Jennifer Maytorena Taylor, UC Santa Cruz Associate Professor of Film and Digital Media
UC Santa Cruz associate professor of film and digital media Jennifer Maytorena Taylor has received a grant from the SFFILM Documentary Film Fund to support her latest project, “The Gut.”
The $25,000 grant is designed to support documentary films already in post-production to push them towards completion.
In addition to the cash prize, Taylor will have access to benefits through SFFILM Makers–the organization’s artist development program–that can include one-on-one project consultations, creative development, additional fundraising assistance, resource and service recommendations, and networking opportunities.
Taylor will use her grant to support post-production costs for her documentary, “The Gut.” Set in Rutland, Vermont, a small blue-collar city recovering from an opioid epidemic, the film follows Mayor Louras and a small ensemble of intersecting characters for two years as he fights to resettle Syrian refugees in the town.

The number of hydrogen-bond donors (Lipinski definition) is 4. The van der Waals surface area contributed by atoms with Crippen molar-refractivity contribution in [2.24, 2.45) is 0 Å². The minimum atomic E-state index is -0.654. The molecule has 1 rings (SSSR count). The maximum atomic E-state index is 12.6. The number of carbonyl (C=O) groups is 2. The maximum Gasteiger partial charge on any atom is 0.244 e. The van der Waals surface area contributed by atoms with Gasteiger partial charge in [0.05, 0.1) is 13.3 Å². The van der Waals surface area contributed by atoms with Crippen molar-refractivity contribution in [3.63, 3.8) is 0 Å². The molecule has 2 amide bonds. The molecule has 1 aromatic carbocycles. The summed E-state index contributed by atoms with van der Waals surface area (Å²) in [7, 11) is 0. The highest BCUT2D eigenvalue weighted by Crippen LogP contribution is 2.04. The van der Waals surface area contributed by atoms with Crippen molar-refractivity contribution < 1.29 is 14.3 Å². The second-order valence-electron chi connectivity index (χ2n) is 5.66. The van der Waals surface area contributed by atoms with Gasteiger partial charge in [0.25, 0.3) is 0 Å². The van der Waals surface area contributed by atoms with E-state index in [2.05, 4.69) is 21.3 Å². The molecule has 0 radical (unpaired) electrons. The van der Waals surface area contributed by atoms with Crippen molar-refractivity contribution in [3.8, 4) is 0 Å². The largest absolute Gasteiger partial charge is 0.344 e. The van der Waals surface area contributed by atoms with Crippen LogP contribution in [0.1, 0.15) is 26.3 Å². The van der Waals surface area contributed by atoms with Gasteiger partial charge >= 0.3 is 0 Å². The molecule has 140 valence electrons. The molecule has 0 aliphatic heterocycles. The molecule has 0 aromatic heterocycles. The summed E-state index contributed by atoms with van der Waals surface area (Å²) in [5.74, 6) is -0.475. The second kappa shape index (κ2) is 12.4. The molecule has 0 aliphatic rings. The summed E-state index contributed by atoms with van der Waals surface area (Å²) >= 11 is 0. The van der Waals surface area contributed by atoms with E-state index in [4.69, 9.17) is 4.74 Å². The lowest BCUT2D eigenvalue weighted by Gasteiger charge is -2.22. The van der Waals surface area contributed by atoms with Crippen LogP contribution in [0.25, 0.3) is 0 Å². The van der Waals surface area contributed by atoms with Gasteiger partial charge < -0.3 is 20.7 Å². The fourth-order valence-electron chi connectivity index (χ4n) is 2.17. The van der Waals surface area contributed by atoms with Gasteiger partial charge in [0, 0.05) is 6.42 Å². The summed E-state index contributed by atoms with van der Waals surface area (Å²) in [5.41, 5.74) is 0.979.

The documentary explores the different perspectives on the many complex issues facing residents, such as community transitions, economic growth, and change when small-town America meets the Syrian civil war.
Earlier this spring, Taylor, received a fellowship for a 2018 summer residency to work on her film at the MacDowell Colony, one of the nation’s leading contemporary arts organizations, in New Hampshire.
Since it was created in 2011, the SFFILM Documentary Film Fund has given more than $750,000 to filmmakers across the country.
Past recipients include RaMell Ross’ Sundance Jury Prize-winner Hale County, This Morning, This Evening; Peter Nicks’ Sundance Directing Award-winner The Force; Peter Bratt’s SFFILM Audience Award-winner Dolores; and Zachary Heinzerling‘s SFFILM Audience Award-winner and Academy Award-nominee Cutie and the Boxer.
Taylor’s previous films include the 2015 film Daisy & Max, an hour-long documentary, filmed on location in South Los Angeles, about a couple working to protect LA communities from gang violence that is caught in the crossfire of the U.S. war on gangs.
She also produced one of several short pieces that comprised The Talk: Race in America, a new film that premiered on PBS in 2017.